Christina C. Dahm

Variety in Fruit and Vegetable Consumption and the Risk of Lung Cancer in the European Prospective Investigation into Cancer and Nutrition

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  • Frederike L Büchner, Denmark
  • H Bas Bueno-de-Mesquita, Denmark
  • Martine M Ros, Denmark
  • Kim Overvad
  • Christina C Dahm
  • Louise Hansen, Denmark
  • Anne Tjønneland, Denmark
  • Françoise Clavel-Chapelon, Denmark
  • Marie-Christine Boutron-Ruault, Denmark
  • Marina Touillaud, Denmark
  • Rudolf Kaaks, Denmark
  • Sabine Rohrmann, Denmark
  • Heiner Boeing, Denmark
  • Ute Nöthlings, Denmark
  • Antonia Trichopoulou, Denmark
  • Dimosthenis Zylis, Denmark
  • Vardis Dilis, Denmark
  • Domenico Palli, Denmark
  • Sabina Sieri, Denmark
  • Paolo Vineis, Denmark
  • Rosario Tumino, Denmark
  • Salvatore Panico, Denmark
  • Petra H M Peeters, Denmark
  • Carla H van Gils, Denmark
  • Eiliv Lund, Denmark
  • Inger T Gram, Denmark
  • Tonje Braaten, Denmark
  • María-José Sánchez, Denmark
  • Antonio Agudo, Denmark
  • Nerea Larrañaga, Denmark
  • Eva Ardanaz, Denmark
  • Carmen Navarro, Denmark
  • Marcial V Argüelles, Denmark
  • Jonas Manjer, Denmark
  • Elisabet Wirfält, Denmark
  • Göran Hallmans, Denmark
  • Torgny Rasmuson, Denmark
  • Tim J Key, Denmark
  • Kay-Tee Khaw, Denmark
  • Nick Wareham, Denmark
  • Nadia Slimani, Denmark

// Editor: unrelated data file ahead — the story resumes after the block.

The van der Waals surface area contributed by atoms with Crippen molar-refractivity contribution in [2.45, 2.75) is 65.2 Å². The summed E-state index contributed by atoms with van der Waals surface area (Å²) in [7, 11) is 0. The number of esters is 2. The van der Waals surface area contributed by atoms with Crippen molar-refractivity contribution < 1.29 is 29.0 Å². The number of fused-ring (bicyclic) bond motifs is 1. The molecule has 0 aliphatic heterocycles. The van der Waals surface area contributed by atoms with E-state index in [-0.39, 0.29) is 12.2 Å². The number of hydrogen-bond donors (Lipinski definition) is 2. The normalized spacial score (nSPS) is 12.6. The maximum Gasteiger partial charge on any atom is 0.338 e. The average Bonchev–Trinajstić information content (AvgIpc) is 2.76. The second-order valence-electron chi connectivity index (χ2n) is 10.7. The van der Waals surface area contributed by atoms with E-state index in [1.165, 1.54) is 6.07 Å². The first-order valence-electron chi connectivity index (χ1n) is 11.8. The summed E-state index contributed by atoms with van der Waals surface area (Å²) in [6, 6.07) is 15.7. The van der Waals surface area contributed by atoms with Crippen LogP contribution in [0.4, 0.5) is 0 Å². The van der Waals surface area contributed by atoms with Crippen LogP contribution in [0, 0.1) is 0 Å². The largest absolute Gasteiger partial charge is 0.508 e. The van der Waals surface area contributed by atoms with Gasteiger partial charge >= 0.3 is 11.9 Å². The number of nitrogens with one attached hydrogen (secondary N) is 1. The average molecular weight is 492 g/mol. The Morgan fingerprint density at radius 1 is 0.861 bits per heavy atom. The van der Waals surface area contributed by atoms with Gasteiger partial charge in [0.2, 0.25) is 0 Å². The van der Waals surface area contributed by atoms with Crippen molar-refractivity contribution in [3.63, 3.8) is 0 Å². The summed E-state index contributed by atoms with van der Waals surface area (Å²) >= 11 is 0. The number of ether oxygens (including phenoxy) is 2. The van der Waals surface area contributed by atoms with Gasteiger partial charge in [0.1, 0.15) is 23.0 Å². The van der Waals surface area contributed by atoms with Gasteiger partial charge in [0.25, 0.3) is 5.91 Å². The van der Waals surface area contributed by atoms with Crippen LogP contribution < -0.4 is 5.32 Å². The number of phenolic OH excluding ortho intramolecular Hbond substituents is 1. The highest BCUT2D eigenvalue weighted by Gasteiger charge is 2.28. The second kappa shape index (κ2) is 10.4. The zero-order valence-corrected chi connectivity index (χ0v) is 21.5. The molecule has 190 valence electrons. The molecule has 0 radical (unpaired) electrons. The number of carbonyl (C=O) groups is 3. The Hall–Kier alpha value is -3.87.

• Anne-Claire Vergnaud, Denmark
  • Wei W Xun, Denmark
  • Lambertus A L M Kiemeney, Denmark
  • Elio Riboli, Denmark
  • Institute of Epidemiology and Social Medicine
  • Klinisk Epidemiologisk Afdeling, Aalborg
BACKGROUND: We investigated whether a varied consumption of vegetables and fruits is associated with lower lung cancer risk in the European Prospective Investigation into Cancer and Nutrition study. METHODS: After a mean follow-up of 8.7 years, 1,613 of 452,187 participants with complete information were diagnosed with lung cancer. Diet diversity scores (DDS) were used to quantify the variety in fruit and vegetable consumption. Multivariable proportional hazards models were used to assess the associations between DDS and lung cancer risk. All models were adjusted for smoking behavior and the total consumption of fruit and vegetables. RESULTS: With increasing variety in vegetable subgroups, risk of lung cancer decreases [hazard ratios (HR), 0.77; 95% confidence interval (CI), 0.64-0.94 highest versus lowest quartile; P trend = 0.02]. This inverse association is restricted to current smokers (HR, 0.73; 95% CI, 0.57-0.93 highest versus lowest quartile; P trend = 0.03). In continuous analyses, in current smokers, lower risks were observed for squamous cell carcinomas with more variety in fruit and vegetable products combined (HR/two products, 0.88; 95% CI, 0.82-0.95), vegetable subgroups (HR/subgroup, 0.88; 95% CI, 0.79-0.97), vegetable products (HR/two products, 0.87; 95% CI, 0.79-0.96), and fruit products (HR/two products, 0.84; 95% CI, 0.72-0.97). CONCLUSION: Variety in vegetable consumption was inversely associated with lung cancer risk among current smokers. Risk of squamous cell carcinomas was reduced with increasing variety in fruit and/or vegetable consumption, which was mainly driven by the effect in current smokers. Impact: Independent from quantity of consumption, variety in fruit and vegetable consumption may decrease lung cancer risk. Cancer Epidemiol Biomarkers Prev; 19(9); 2278-86. (c)2010 AACR.
Original languageEnglish
JournalCancer Epidemiology, Biomarkers & Prevention
Volume19
Issue9
Pages (from-to)2278-86
ISSN1055-9965
DOIs
Publication statusPublished - 2010

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